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Blanchette: Seahawks handle Niners but bigger concern is Russell Wilson’s legs

Seattle Seahawks quarterback Russell Wilson stays down after injuring his knee after being tackled by San Francisco 49ers outside linebacker Eli Harold in the second half of the Seahawks’ 37-18 win. (Associated Press)
Seattle Seahawks quarterback Russell Wilson stays down after injuring his knee after being tackled by San Francisco 49ers outside linebacker Eli Harold in the second half of the Seahawks’ 37-18 win. (Associated Press)

SEATTLE – Trevone Boykin was a wonder at TCU, throwing for 10,000 yards and running for 2,000 more and being generally swell, until an arrest for a bar fight before last year’s Alamo Bowl – proving that police in locales other than Pullman run in football players, too.

And he seems to be fitting in just fine as one of those bargain-bin free agents that are the Seattle Seahawks’ special conceit.

But unless you count holding for kicks, there are only three times you’ll see a backup quarterback in the National Football League – and two of them are bad.

And what happened to Russell Wilson a few moments before Boykin hustled onto the field on Sunday afternoon against the San Francisco 49ers had receiver Doug Baldwin thinking very bad thoughts.

“My heart dropped,” admitted Baldwin. “It was weird, because I haven’t felt like that in a long time – my heart just dropping out of my chest like that.”

Welcome to Seahawks EKG 2016.

Oh, there will be weekly subtexts to distract the masses – and in the case of Sunday’s 37-18 Seattle romp, virtually all of them were good. The revived running game and Christine Michael’s starring role, Kam Chancellor’s mistreatment of the Niners’ tight ends, third-down dominance on both sides of the ball and another heaping, tantalizing helping of tight end Jimmy Graham – all of that made for a grand old day for 69,010 basking in the sun at CenturyLink Field.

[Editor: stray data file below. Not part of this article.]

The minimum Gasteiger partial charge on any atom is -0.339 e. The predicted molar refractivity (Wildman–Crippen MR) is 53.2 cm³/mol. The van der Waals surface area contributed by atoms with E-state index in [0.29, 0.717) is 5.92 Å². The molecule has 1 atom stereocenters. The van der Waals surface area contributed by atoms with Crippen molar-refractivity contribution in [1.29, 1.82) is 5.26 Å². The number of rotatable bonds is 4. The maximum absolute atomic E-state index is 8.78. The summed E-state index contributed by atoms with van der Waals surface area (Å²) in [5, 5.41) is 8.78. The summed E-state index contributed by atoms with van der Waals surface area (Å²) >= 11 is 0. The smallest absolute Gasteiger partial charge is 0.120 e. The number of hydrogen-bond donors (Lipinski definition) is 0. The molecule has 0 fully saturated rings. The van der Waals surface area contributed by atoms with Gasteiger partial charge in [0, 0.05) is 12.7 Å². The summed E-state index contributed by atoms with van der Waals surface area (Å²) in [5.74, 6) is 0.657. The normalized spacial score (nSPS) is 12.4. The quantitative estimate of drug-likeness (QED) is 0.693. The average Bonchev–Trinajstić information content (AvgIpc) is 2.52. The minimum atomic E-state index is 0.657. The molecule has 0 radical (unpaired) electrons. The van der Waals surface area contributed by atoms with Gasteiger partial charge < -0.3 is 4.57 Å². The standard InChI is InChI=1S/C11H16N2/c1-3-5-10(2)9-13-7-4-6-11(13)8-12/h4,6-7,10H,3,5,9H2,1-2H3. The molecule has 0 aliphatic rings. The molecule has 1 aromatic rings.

Until Russell Wilson went limping off with a sprained left knee.

The good news: there was no limp when he strode into the post-game interview to assure everyone that “I’ll be good to go.”

Still, there was no comfort in that during the fourth quarter, when Wilson was seen with a brace and then with an ice wrap. Spirits went up when he was spotted on a stationary bike. With Wilson’s determination, you could imagine him probable for the Jets game next week and cleared in full for the next Tour de France.

“It’s a tribute to the person he is and the resolve that he has and his passion to be out there for his teammates,” Baldwin said. “It’s ridiculous and sometimes we have to hold him back from himself.”

This is the current which will run through the 2016 season, locked in place by the events of Seattle’s first two games, when Wilson injured his right ankle in a narrow win over Miami and then hobbled around ineffectively in last week’s weird loss to the Rams.

Got to have Russell. Is he OK? Got to have him at his best.

And he was for the better part of Sunday.

On the game’s second play, he changed the play call at the line of scrimmage and found Baldwin behind the Niners’ Antoine Bethea on a wheel route for 34 yards. On Seattle’s second possession, he kept alive two third-down plays and overcame three penalties to produce a touchdown. More home runs to Baldwin and Graham followed. Wilson’s foot plant was strong and his mobility vastly improved over a week.

Until Eli Harold horse-collared him on a third-quarter sack, Wilson’s left leg enduring all the force.

Boykin replaced him for a single snap, then Wilson quickly returned.

“He went out on the field on his own,” Baldwin tattled.

Protested Wilson, “I don’t know if I did it on my own. I told them – maybe they didn’t hear me. I said, ‘Guys, I’m going back out, see you there.’ ”

The Seahawks finished that drive with a field goal to make it 27-3, and coach Pete Carroll insisted Wilson stow his helmet.

“He’s half crazy about this stuff,” Carroll sighed.

Boykin, by the way, acquitted himself with some distinction – and a touchdown – before throwing a freshman interception.

It’s true that Wilson is much more effective when the Seahawks can run the football, an on-and-off proposition ever since Marshawn Lynch took the side door to retirement. This day, it was on. Michael popped a beautifully blocked stretch play 41 yards for Seattle’s first touchdown – his first in the NFL, and the launching pad for a 106-yard day.

“When our running game is so successful, it allows us to be able to throw big,” said receiver Tyler Lockett. “Being able to go big and go deep and make those catches lets us open up our offense more.”

Indeed, it was the Seahawks who went off like roman candles, while Niners coach Chip Kelly and his 22nd-century playbook apparently went into the witness protection program. Some of that was Seattle’s preparation, and some of it was that quarterback Blaine Gabbert’s head appeared to be spinning.

“There is no challenge (in containing Gabbert),” scoffed defensive end Michael Bennett. “He threw for 100 yards. I think (Colin) Kaepernick gives the team a better chance to win, but that’s just my opinion.”

As to what gives the Seahawks the better chance to win, however, there is no debate. It’s Russell Wilson – on two good legs.

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